We have also seen the rather antiquated processes of death certification and cremation relaxed, respectively making it necessary to personally attend a patient within four weeks rather than two weeks of death to issue the certificate, and jettisoning the Part 2 doctor for cremation;4 common sense should dictate that these changes become permanent.

The public have shown the Dunkirk spirit, overwhelmingly respectful of the tenets of the lockdown and social distancing. The government, which has received much negative press and should, arguably, have implemented the lockdown slightly earlier,5 must nonetheless be credited with positive responses, including opening a number of temporary Nightingale hospitals to attend the most ill patients.

However, the slow delivery of personal protective equipment (PPE) definitely inhabits the debit column.6 This probably has its origins in the erroneous policy of ceding so much manufacturing, including this, to China, whose own crisis meant that they were less keen on exporting PPE.7 

The UK government cannot automatically assume goodwill

Indeed, a noteworthy observation about the wider international response has been the deafening silence of those given to effusively and unquestioningly praise globalisation. Not only have they been reluctant to concede that a global pandemic represents a downside, but they appear oblivious to the rise of nativism, with Vladimir Putin, Viktor Orban, Narendra Modi and Donald Trump amongst many leaders pointedly putting their countries first. They are also amongst those least likely to be dethroned by their electorates. The point of my meander into wider politics is that it behoves the UK government, generally a fair player on the international stage, to recognise that it cannot automatically assume goodwill, and must redevelop manufacturing to become self-sufficient in all domains pertinent to any national emergency.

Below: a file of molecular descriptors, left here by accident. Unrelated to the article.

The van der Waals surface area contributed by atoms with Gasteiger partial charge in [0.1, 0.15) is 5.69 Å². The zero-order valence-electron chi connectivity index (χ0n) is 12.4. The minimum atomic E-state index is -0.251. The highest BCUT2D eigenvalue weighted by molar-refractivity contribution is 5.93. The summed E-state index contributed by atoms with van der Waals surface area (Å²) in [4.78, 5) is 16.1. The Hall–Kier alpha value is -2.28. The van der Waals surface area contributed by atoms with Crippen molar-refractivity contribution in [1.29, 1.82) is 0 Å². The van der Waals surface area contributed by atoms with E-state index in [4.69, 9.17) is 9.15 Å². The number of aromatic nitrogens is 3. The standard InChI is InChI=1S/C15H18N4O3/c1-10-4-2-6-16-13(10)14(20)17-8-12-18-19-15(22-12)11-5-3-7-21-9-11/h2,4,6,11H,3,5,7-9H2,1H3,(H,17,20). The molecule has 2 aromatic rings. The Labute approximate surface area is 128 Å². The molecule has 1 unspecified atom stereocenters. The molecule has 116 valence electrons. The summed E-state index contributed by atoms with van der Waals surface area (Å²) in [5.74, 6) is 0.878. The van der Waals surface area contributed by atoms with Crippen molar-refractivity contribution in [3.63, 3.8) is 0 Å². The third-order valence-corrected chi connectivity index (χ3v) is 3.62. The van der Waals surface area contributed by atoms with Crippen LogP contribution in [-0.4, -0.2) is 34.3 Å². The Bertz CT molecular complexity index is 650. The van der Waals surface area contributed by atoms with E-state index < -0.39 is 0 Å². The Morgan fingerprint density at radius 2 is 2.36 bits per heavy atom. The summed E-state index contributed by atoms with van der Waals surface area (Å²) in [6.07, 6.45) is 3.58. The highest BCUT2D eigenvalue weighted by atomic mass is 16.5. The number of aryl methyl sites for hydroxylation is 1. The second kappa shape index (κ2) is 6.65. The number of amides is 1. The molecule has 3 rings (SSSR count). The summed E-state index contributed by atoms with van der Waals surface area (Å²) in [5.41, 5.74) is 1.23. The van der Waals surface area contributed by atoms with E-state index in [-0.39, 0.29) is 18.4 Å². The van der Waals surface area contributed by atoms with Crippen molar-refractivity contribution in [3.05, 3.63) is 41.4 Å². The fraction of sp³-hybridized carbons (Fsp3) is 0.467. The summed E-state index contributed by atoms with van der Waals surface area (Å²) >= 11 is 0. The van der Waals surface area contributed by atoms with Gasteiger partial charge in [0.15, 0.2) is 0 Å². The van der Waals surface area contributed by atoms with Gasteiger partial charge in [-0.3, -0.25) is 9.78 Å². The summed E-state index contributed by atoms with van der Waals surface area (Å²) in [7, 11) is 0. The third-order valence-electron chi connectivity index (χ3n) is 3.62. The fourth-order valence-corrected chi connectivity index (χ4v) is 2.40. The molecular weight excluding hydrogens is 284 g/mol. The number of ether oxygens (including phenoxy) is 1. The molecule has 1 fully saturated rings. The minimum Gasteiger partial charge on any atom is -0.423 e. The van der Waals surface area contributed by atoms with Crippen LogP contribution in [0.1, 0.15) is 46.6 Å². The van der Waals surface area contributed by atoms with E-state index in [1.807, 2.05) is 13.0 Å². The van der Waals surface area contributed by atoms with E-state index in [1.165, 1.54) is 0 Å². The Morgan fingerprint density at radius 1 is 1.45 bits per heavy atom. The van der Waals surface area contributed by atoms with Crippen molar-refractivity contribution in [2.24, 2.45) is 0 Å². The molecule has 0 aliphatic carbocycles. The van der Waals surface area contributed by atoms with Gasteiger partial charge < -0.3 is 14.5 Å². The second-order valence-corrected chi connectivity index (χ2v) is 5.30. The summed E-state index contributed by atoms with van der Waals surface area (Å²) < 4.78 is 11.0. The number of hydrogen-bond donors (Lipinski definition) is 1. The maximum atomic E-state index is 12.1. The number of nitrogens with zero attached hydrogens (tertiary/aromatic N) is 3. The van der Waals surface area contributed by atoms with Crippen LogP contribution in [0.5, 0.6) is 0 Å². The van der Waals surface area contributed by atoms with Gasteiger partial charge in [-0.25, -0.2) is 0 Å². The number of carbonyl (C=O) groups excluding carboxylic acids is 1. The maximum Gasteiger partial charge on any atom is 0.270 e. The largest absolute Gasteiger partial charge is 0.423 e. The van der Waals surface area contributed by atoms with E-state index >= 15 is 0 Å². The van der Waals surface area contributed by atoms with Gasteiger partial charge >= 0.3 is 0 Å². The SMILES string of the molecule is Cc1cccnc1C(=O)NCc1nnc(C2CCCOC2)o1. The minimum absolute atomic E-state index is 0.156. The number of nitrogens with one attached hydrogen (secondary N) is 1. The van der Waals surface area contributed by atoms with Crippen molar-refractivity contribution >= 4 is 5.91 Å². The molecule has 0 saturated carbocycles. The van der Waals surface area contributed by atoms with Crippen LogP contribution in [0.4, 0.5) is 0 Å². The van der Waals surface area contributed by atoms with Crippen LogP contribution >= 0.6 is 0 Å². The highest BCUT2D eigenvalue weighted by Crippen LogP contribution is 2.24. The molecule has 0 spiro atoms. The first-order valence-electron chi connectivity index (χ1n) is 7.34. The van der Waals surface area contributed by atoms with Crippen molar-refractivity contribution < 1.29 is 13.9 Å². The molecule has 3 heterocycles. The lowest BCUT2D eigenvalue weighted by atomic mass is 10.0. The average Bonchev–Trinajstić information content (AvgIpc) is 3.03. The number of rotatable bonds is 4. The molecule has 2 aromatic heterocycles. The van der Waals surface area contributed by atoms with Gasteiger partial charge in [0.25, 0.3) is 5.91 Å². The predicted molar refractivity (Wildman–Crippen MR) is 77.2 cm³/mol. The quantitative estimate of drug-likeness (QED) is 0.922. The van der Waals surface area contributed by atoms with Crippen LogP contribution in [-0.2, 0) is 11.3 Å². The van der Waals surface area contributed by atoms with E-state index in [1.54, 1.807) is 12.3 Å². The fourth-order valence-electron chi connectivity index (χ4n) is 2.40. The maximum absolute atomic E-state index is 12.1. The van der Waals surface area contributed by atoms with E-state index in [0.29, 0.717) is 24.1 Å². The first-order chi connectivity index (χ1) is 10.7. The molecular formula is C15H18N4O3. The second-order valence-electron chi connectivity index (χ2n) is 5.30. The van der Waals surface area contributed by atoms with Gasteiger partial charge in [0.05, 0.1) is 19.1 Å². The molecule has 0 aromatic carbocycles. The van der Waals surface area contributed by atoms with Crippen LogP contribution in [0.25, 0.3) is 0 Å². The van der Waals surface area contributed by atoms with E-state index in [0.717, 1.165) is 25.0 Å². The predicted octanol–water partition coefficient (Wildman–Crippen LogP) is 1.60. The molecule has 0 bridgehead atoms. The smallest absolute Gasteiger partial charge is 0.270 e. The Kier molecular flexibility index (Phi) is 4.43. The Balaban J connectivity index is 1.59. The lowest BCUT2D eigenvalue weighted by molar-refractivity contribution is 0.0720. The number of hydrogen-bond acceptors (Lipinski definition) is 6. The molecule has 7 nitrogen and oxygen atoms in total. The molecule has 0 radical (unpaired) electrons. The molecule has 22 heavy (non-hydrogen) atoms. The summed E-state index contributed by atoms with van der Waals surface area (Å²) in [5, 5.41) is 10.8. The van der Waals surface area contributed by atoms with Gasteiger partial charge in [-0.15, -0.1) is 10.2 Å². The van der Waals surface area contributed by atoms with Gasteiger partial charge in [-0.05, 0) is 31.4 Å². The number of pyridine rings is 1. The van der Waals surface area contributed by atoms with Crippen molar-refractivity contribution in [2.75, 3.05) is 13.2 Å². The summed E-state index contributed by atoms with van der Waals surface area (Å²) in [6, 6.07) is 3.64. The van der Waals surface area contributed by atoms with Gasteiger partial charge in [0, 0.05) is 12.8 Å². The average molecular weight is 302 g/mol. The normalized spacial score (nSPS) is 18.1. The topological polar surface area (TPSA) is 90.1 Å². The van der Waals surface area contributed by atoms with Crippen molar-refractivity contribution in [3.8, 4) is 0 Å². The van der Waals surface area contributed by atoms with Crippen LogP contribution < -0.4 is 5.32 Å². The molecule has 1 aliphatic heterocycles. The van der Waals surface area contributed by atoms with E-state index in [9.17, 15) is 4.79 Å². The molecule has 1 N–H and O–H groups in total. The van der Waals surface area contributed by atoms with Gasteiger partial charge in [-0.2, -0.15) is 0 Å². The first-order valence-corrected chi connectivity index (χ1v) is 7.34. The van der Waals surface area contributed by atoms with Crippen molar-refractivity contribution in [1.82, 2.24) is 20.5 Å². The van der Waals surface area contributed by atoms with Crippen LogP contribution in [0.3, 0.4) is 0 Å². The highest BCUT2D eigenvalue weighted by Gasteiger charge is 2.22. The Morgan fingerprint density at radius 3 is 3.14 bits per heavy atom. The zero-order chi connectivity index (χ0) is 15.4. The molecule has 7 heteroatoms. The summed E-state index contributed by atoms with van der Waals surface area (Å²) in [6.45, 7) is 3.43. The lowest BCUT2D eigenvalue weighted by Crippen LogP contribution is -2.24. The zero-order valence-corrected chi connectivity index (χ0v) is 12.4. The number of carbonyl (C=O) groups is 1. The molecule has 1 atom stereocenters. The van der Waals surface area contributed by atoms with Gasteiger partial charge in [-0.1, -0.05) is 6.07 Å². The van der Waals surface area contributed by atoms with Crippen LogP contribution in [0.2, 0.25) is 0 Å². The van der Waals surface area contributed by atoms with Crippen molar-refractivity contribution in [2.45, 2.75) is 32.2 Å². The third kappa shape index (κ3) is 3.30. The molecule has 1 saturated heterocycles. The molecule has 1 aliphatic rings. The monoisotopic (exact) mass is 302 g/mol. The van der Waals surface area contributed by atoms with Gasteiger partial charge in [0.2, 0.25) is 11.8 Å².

Testing for definitive confirmation or exclusion of Covid-19 has also proved frustratingly slow outside the hospital setting, and Health Secretary Matt Hancock’s promise to carry out 100,000 tests daily is, by common consent, utterly unrealistic.8 At this stage in the trajectory of the pandemic, the government should be making plans for a graded easing of the lockdown. I fear, however, that with uncertainty about transmission patterns, actual degrees of community spread and herd immunity, the government will have no choice but to impose a prolonged lockdown. If that proves true, I believe the unintended consequences for both healthcare and the wider economy will prove devastating.